In many ways, U.S. Navy veteran Daryl Barker grew up at UCLA. With a mother who went back to college while he was in middle school, Barker spent countless afternoons at Ackerman Student Union perfecting his Dance Dance Revolution moves in the former arcade.

Barker (who uses both “he” and “they” pronouns) doesn’t remember making college plans at the time, but their mom does. “She says I told her I didn’t think I’d be successful at UCLA as an undergraduate, so I’d probably go to a smaller school for that,” they said. “But I wanted to go to UCLA for grad school.”

That plan, forged around age 12, proved prophetic. After serving six years in the Navy as an electrician’s mate first class with a qualification in submarine warfare, Barker went on to study politics at Occidental College and is now working toward a master’s degree in library and information science at UCLA, with plans to graduate next spring.

Back at their old campus stomping grounds, Barker has found a new mission: They are particularly passionate about connecting nontraditional, and often underserved, students — veterans, transfers, students with dependents, and others — with the vast resources of the UCLA Library and helping students utilize those resources to empower them in their education.

It’s a commitment that grew out of his firsthand experience of just how overwhelming navigating library and college resources could be for a 25-year-old first-time student. It made little difference that Barker was a technical specialist and a leader in his military community — understanding the workings of the university was something entirely new.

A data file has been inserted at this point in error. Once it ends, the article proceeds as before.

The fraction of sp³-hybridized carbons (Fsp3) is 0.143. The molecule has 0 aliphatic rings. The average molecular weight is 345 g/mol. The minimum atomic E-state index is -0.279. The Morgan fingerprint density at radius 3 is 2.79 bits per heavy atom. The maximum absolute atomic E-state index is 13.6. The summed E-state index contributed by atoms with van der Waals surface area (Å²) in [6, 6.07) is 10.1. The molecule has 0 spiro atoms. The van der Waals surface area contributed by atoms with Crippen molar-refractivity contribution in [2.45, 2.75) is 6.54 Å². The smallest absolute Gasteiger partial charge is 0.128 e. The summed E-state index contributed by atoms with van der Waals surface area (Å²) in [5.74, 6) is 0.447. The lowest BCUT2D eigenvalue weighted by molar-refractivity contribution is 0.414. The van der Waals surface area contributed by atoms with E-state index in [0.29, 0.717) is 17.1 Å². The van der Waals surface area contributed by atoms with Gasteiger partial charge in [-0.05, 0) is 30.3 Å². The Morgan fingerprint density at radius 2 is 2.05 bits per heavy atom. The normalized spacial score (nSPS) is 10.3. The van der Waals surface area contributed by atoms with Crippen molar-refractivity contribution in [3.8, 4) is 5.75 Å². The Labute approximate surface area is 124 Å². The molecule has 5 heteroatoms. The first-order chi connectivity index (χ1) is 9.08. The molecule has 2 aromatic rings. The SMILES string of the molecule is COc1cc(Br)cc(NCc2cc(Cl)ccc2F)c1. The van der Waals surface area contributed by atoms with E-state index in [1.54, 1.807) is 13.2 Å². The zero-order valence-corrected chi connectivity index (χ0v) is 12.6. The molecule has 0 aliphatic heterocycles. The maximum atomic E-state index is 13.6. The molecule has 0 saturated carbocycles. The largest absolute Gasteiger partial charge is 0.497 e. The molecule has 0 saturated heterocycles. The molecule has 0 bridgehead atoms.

“I was operating a nuclear reactor on a submarine and doing it at a pretty high level when I separated [from the Navy]. Six weeks later, I was in college, and there’s a 19-year-old sitting behind the desk at the library,” Barker said, recalling how awkward it felt transitioning from expert to novice in the blink of an eye.

“To have to go to someone who looks like they know what they’re doing, in a place where everyone appears to know what they’re doing, and ask for help on really basic things like ‘How do I access a database?’ — it was a really high barrier to ask for help.”

Ultimately, he did ask, and he learned. Connecting with a group of transfer, veteran and exchange students went a long way toward making him feel more comfortable asking questions. But Barker also admits he was privileged to have a college-educated parent, a sort of built-in resource on a wide variety of college questions, from how to best utilize office hours to how to develop a research prompt.

Still, they stressed: None of this knowledge is intuitive. It all has to be learned.

“These are not skills that we ever actually teach folks when they get to college,” Barker said. “Library instruction fills that kind of space. There are all these little skills that are combined to make students successful in higher education, and they’re never taught. Making those invisible requirements visible is a thing that really energizes me.”

Barker has been able to help provide access to those resources and to teach those skills in his roles as both a student research assistant at the Charles E. Young Research Library and a graduate student peer advisor at the UCLA Veteran Resource Center, assisting nontraditional students. They plan to continue with these efforts after graduation.

Barker is currently applying to doctoral programs in their field and ultimately hopes to either work with community college students or develop programs for nontraditional students arriving at four-year institutions.

“The work I’m trying to do — and doing,” Barker said, “is creating a culture of inclusion for folks who are not traditionally represented in higher education.”

And just as they did as a kid dancing in the UCLA arcade, they’re making that happen, step by step.